While some of the women are trying to fit into roles designed for them by men, others are trying to become comfortable in their own skins. Debbie (Betty Gilpin, who saved the last couple seasons of Nurse Jackie) is a former friend of Ruth's and is convinced to join the group just to capitalize on their mutual dislike. Having just had a baby, Debbie is trying to become comfortable with her physical limitations, but also to feel sexy again because sex is a big part of what sells in wrestling. One of the show's breakouts is Britney Young as Carmen, who has the physicality, look, and family wrestling pedigree to be a star, if only she can overcome her public shyness. Wrestling fans will want to note that her brothers are played by current superstars Carlito and Tyrus aka Brodus Clay, two of many such cameos littered through the series. Johnny Mundo, Brooke Hogan (!!!), Alex Riley, and more make appearances that lend a bit more authenticity, but also show how much respect there is for those who really live in this world.  After a slow start in which too much backstory is piled on, it's like the light switch goes on around episode three, and from then on it's all stylin' and proflin'. It's at that time we're introduced to rich kid producer Sebastian "Bash" Howard (Veronica Mars' Chris Lowell), who begins to steer Sam away from his auteur tendencies, and to instead get down to what really works in wrestling. "Wrestling isn't about backstory, it's about type."



Carrying GLOW through a slow start and the occasional lack of focus is the performance by Alison Brie. It's good to see her play someone who isn't a perfect little princess, and she really has to walk a delicate balance with Ruth who could easily be intolerable. My fear was that she would be coming another spoiled, whiny white woman like Piper in Orange is the New Black. Piper is the worst character on that show, I could care less if she gets shivved at some point. But Ruth is perfect in her imperfection. She's like this show's Ric Flair. You can hate her one minute when she says something totally self-absorbed, but adore her when she helps the other women become comfortable with their roles. Sure, she's mostly doing it so she has a job but so what? That only makes her more real. And she continues to evolve in ways that are poignant and hysterical as she tries to find a persona for herself.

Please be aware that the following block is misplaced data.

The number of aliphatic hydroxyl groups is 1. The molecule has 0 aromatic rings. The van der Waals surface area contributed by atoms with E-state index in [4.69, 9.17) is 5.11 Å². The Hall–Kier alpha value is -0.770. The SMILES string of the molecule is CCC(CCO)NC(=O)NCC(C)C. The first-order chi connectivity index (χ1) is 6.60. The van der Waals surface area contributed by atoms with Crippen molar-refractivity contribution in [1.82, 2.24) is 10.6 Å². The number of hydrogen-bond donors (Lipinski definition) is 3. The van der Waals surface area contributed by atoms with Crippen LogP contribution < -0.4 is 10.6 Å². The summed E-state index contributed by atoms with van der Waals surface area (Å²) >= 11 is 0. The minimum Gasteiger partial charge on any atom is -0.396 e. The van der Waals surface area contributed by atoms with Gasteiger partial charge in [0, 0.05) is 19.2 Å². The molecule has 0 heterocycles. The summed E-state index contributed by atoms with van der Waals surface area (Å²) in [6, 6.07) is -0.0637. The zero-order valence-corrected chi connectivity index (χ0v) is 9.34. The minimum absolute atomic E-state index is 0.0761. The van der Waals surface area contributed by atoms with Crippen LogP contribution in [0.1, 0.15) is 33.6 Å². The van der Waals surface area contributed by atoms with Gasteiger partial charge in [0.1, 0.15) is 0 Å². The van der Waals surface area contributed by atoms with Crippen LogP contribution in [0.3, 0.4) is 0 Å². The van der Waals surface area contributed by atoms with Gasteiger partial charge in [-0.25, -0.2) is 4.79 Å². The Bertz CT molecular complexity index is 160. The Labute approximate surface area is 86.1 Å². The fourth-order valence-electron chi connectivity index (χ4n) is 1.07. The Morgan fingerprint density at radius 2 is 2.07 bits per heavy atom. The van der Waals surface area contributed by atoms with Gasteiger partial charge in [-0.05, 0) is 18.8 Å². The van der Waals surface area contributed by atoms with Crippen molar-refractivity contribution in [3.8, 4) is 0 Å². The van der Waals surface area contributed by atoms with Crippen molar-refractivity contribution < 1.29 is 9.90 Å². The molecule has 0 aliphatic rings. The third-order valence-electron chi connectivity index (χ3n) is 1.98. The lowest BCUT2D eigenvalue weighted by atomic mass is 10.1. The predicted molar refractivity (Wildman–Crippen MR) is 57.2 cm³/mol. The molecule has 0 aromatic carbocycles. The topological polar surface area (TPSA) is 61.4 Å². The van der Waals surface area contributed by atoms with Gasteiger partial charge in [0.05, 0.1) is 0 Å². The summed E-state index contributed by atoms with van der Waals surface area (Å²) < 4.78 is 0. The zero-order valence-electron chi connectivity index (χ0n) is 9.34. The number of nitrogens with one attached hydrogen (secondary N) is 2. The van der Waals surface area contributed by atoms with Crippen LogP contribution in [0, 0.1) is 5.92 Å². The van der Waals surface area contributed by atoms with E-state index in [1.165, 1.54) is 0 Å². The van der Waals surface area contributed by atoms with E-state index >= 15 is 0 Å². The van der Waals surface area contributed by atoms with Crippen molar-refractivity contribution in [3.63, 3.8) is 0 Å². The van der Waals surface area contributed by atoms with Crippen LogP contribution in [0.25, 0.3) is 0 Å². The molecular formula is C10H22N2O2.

It can't go without saying that ALL of these ladies deserve major props for their commitment to the athleticism of professional wrestling. The in-ring work starts off simple and flawed, which makes sense, but by the end they are pulling off some serious maneuvers. But it's also realistic. They aren't doing tornado DDTs and F5s; they're still amateurs learning the ropes on a rapid curve. I suspect there will be some who want more action, but I think the finale more than makes up for it. Not only are there plenty of suplexes and body slams for the pro wrestling mark, but it leaves you wanting to tune in for the next season to see what happens.


It takes a while, but GLOW ultimately gets what every wrestling promoter knows intimately: "The money is in the chase."  GLOW doesn't give you everything you want; it gives you just enough to keep you coming back for more, and we definitely need to see more of the gorgeous ladies of wrestling.

Rating: 3.5 out of 5